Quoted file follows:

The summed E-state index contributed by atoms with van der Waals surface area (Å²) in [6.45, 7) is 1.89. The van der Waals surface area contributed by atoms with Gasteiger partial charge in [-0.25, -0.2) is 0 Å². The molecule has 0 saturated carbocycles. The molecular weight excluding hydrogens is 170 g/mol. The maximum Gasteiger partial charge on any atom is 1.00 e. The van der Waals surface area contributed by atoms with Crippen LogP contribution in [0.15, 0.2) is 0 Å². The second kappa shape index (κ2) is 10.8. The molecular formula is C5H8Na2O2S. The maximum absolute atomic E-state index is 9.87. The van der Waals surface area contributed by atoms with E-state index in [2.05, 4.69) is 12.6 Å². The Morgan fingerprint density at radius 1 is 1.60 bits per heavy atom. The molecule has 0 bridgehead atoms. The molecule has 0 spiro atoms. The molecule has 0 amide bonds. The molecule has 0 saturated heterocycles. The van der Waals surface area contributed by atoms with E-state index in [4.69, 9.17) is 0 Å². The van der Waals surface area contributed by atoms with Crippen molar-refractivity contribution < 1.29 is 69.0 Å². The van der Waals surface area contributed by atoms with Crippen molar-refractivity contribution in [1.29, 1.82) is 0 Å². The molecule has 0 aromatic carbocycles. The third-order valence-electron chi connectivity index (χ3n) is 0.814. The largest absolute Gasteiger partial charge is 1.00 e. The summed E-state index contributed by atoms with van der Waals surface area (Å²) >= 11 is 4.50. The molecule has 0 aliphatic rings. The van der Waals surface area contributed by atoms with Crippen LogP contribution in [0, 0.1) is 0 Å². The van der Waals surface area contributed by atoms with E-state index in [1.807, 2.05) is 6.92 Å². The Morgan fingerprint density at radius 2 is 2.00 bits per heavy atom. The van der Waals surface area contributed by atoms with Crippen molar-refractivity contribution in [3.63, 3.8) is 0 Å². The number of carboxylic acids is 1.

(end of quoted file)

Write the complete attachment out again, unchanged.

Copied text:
The summed E-state index contributed by atoms with van der Waals surface area (Å²) in [6.45, 7) is 1.89. The van der Waals surface area contributed by atoms with Gasteiger partial charge in [-0.25, -0.2) is 0 Å². The molecule has 0 saturated carbocycles. The molecular weight excluding hydrogens is 170 g/mol. The maximum Gasteiger partial charge on any atom is 1.00 e. The van der Waals surface area contributed by atoms with Crippen LogP contribution in [0.15, 0.2) is 0 Å². The second kappa shape index (κ2) is 10.8. The molecular formula is C5H8Na2O2S. The maximum absolute atomic E-state index is 9.87. The van der Waals surface area contributed by atoms with E-state index in [2.05, 4.69) is 12.6 Å². The Morgan fingerprint density at radius 1 is 1.60 bits per heavy atom. The molecule has 0 bridgehead atoms. The molecule has 0 spiro atoms. The molecule has 0 amide bonds. The molecule has 0 saturated heterocycles. The van der Waals surface area contributed by atoms with E-state index in [4.69, 9.17) is 0 Å². The van der Waals surface area contributed by atoms with Crippen molar-refractivity contribution < 1.29 is 69.0 Å². The van der Waals surface area contributed by atoms with Crippen molar-refractivity contribution in [1.29, 1.82) is 0 Å². The molecule has 0 aromatic carbocycles. The third-order valence-electron chi connectivity index (χ3n) is 0.814. The largest absolute Gasteiger partial charge is 1.00 e. The summed E-state index contributed by atoms with van der Waals surface area (Å²) >= 11 is 4.50. The molecule has 0 aliphatic rings. The van der Waals surface area contributed by atoms with Crippen LogP contribution in [0, 0.1) is 0 Å². The van der Waals surface area contributed by atoms with E-state index in [1.807, 2.05) is 6.92 Å². The Morgan fingerprint density at radius 2 is 2.00 bits per heavy atom. The van der Waals surface area contributed by atoms with Crippen molar-refractivity contribution in [3.63, 3.8) is 0 Å². The number of carboxylic acids is 1.